Still, “administrative detention is a tool that shouldn’t be in the tool box,” says Noa Mendelsohn Aviv of the Canadian Civil Liberties Association. The CCLA has recommended a more proactive response to mental illness instead of waiting until inmates’ condition severely deteriorates and then placing them in segregation. Various types of programs can help manage mental illness among inmates, according to Mendelsohn Aviv.
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[/a]In 2011, Juan Méndez, the United Nations special rapporteur on torture and other cruel, inhuman or degrading treatment or punishment, concluded that solitary confinement for more than 15 days results in “irreversible” adverse psychological effects. In Canada, inmates on average spend 31 days in solitary confinement. Mendelsohn Aviv says Méndez’ report wasn’t the first to reach that conclusion. She argues it’s in the public’s interest that prisoners leave penitentiaries in better shape than when they went in.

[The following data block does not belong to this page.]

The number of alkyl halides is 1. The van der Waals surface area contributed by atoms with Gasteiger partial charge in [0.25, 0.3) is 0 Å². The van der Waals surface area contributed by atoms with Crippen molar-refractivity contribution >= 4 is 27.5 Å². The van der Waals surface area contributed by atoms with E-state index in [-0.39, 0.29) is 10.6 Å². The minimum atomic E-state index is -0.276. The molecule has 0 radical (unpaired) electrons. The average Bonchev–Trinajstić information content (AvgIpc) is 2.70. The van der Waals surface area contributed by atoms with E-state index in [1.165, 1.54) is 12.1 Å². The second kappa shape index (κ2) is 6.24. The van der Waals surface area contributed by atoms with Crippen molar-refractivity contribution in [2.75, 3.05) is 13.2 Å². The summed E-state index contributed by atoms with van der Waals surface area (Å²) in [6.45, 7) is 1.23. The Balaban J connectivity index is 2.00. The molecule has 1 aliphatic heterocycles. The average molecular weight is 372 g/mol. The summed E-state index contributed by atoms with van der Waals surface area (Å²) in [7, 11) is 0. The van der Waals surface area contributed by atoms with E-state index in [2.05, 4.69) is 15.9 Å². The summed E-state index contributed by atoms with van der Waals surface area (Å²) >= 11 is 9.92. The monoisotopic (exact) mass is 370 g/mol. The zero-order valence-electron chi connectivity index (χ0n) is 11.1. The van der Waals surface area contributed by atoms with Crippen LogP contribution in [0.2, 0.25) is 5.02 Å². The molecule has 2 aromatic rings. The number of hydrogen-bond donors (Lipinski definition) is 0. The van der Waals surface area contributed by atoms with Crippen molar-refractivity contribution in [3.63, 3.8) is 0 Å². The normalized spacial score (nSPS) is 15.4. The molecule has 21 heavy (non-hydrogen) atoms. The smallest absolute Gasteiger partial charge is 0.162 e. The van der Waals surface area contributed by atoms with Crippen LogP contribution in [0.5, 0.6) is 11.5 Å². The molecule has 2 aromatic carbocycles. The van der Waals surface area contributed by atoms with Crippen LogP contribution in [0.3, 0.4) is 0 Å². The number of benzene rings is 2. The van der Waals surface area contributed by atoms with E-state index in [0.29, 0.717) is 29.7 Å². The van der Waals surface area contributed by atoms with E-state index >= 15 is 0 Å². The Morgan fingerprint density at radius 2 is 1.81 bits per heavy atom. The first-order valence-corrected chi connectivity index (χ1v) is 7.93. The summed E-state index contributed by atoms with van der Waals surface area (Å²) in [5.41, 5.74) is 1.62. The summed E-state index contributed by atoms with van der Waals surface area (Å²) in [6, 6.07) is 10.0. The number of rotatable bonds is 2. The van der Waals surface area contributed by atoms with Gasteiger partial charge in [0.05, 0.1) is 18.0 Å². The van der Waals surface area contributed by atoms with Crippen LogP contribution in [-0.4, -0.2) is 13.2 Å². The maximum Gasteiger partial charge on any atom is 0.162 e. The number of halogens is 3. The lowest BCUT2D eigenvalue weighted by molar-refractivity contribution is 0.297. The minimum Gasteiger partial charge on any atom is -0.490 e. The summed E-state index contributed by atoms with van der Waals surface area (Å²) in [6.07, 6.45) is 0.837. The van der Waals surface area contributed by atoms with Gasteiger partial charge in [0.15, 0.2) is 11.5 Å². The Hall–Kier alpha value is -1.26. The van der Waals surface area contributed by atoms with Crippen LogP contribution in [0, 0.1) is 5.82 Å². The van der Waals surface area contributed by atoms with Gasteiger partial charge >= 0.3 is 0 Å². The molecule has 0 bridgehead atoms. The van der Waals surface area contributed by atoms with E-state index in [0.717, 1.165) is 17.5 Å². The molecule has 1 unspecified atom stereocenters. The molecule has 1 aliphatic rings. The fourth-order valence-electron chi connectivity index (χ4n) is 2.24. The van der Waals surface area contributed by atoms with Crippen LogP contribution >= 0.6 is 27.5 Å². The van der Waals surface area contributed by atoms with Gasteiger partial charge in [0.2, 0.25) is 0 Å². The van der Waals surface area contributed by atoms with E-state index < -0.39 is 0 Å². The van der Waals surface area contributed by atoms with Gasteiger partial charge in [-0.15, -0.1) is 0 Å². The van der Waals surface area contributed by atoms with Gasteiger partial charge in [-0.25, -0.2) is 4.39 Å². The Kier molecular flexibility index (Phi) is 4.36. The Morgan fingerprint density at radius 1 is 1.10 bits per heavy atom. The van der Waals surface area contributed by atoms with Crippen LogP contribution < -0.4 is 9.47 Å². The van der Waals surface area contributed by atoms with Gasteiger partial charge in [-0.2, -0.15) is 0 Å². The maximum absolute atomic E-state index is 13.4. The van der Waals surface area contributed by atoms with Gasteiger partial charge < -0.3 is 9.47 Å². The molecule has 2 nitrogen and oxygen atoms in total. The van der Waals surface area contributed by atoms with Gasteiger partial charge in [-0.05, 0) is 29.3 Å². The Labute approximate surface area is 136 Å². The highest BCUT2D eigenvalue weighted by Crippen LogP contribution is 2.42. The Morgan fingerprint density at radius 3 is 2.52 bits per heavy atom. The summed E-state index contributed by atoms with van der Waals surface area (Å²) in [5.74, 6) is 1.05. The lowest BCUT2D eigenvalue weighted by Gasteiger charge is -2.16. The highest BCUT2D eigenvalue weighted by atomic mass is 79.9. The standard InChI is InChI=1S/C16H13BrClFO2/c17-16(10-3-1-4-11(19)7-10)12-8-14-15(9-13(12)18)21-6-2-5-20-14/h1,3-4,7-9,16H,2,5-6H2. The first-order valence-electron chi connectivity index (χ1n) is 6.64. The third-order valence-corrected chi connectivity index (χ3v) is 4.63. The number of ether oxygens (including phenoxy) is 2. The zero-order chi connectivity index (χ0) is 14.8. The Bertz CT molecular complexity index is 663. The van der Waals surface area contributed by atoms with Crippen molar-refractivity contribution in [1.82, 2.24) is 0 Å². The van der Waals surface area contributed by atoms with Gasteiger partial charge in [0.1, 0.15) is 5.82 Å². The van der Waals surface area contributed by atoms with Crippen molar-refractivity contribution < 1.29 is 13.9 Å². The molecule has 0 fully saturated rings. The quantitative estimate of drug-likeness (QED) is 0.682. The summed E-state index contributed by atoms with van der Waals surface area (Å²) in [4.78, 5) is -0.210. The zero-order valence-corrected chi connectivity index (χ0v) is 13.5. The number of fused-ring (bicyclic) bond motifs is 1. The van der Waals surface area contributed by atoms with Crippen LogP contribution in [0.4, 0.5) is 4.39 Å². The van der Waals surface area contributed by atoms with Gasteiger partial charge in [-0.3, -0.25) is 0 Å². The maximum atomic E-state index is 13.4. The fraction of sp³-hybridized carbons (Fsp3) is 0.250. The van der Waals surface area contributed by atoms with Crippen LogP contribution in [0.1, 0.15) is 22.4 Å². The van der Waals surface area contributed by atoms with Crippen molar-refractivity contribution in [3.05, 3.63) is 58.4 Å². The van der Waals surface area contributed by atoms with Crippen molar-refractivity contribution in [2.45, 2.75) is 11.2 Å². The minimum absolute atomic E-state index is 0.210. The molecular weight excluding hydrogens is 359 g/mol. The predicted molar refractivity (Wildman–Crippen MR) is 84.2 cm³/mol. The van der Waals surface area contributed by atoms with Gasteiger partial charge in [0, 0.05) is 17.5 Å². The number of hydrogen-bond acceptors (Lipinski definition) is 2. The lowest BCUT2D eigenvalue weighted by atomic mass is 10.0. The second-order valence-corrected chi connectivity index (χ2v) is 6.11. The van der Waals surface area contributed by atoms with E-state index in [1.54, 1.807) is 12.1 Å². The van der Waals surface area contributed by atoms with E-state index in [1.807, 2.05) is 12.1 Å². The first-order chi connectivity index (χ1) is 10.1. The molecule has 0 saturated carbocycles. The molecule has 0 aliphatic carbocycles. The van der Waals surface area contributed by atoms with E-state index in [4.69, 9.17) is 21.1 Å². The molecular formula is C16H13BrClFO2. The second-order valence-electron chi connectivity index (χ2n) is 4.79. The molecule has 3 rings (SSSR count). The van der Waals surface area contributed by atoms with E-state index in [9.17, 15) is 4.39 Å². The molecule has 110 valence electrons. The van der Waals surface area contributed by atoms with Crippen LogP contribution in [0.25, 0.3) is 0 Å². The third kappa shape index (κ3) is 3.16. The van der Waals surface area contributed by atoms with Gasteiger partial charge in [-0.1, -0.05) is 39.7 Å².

“People were shocked and horrified when they heard what had happened to Ashley Smith but they don’t know about all the other inmates that are in similar types of conditions.”
According to Sapers, there’s a growing recognition south of the border that prisons use solitary confinement too often. In Canada, the rise in the use of segregation may be due to overcrowding and the resulting tension brought by the competition for resources, says Catherine Latimer, executive director of the John Howard Society of Canada. The increase in the inmate population has led to the construction of 2,700 new cells at existing institutions, she adds. “Whenever you get a high density of inmates, you end up with more behavioural issues, so that in itself contributes to more use of solitary confinement.”
In 2011-12, 17 per cent of admissions to solitary confinement in federal prisons were voluntary in situations where inmates request segregation from others. A further 81 per cent were involuntary and two per cent of admissions were disciplinary.